Farmers in Alberta will see a significant reduction in their crop insurance premiums for the 2021 growing season.

Announced January 25 by the Alberta government and the Agricultural Financial Services Corporation (AFSC), a 20 per cent reduction will save farmers more than $55 million on their crop insurance premiums this year.

Minister of Alberta Agriculture and Forestry, Devin Dreeshen, says it will put money back into the pockets of Alberta farmers right away, while allowing more producers to be a part of what is considered one of the most successful business risk management (BRM) programs for Alberta farmers — with roughly 72 per cent enrolling in the crop insurance program every year.

“It’s something that our rural economy desperately needs. When you look at agriculture being a highlight in Alberta’s economy, really strengthening it even more with this 20 per cent off of crop insurance really goes a long way of helping out a strong sector that did well in 2020,” Dreeshen explains.

Currently, this reduction is specific to crop insurance, and does not apply to the straight hail portion of crop insurance that farmers purchase from AFSC as well. However, it does include pasture, grain, and/or silage insurance for cow-calf producers.

For 2021 the provincial government is predicting farmers will pull a higher amount of crop insurance than before due to the reduction in premiums, furthering the idea of BRM reform. In addition to increasing competitiveness of Alberta farmers internationally, and helping to boost the rural economy, a significant reduction in crop insurance premiums will help counter some of the federal agriculture programs that have been implemented, says Dreeshen.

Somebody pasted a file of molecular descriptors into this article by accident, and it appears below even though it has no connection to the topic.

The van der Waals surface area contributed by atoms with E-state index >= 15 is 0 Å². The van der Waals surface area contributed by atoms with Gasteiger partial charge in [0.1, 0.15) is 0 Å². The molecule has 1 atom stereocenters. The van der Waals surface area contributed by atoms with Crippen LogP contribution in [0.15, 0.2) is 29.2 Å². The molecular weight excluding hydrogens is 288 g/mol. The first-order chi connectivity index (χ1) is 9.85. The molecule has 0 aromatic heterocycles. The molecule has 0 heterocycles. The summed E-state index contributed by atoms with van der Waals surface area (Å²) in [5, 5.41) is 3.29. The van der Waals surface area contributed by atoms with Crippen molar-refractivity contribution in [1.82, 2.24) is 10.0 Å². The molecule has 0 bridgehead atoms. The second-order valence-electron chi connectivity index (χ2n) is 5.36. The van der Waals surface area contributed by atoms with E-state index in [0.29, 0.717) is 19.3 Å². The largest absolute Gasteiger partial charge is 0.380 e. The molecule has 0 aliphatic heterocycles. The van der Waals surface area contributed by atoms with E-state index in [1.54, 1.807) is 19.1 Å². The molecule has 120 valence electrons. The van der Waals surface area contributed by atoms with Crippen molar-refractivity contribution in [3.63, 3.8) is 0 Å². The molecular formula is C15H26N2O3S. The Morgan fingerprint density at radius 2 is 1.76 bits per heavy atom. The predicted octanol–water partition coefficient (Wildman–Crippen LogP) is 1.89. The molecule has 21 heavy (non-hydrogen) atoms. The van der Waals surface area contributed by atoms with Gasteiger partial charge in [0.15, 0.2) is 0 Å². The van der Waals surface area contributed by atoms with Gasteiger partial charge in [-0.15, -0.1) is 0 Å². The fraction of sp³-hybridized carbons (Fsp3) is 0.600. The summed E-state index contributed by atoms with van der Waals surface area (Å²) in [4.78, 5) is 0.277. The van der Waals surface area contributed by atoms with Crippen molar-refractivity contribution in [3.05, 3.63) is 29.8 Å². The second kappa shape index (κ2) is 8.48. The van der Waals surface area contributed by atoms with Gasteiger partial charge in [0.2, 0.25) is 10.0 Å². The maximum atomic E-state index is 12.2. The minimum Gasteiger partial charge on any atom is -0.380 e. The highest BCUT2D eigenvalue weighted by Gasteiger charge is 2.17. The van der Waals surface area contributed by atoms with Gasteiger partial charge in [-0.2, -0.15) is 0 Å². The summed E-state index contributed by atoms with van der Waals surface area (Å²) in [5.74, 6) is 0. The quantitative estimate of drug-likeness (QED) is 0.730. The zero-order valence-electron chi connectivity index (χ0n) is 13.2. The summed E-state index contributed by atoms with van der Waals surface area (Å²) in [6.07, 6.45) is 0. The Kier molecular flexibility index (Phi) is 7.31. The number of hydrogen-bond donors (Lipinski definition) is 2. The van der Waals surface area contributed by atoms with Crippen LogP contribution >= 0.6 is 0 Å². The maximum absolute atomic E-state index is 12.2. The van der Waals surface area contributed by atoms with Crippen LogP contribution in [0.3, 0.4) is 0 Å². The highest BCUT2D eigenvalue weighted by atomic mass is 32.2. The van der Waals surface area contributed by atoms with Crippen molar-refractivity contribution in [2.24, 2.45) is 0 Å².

“The clean fuel standards, and even this impending fertilizer regulation isn’t something that’s really that understood yet from our federal government. These are two regulations that I’ve heard from farmers that they are quite concerned about. It hurts their international competitiveness when they see more regulations and red tape hitting their industry. And they are rightfully concerned,” he says. “And then on top of that, you look at a 500 per cent increase in the federal carbon tax, that really does squeeze and hurt our farmers internationally. It’s our hope that this new marginal-based insurance program will reduce revenue decline for a farm operation, regardless of type of operation.”

Check out the full conversation between Minister Dreeshen and RealAgriculture’s Kara Oosterhuis, below:

 

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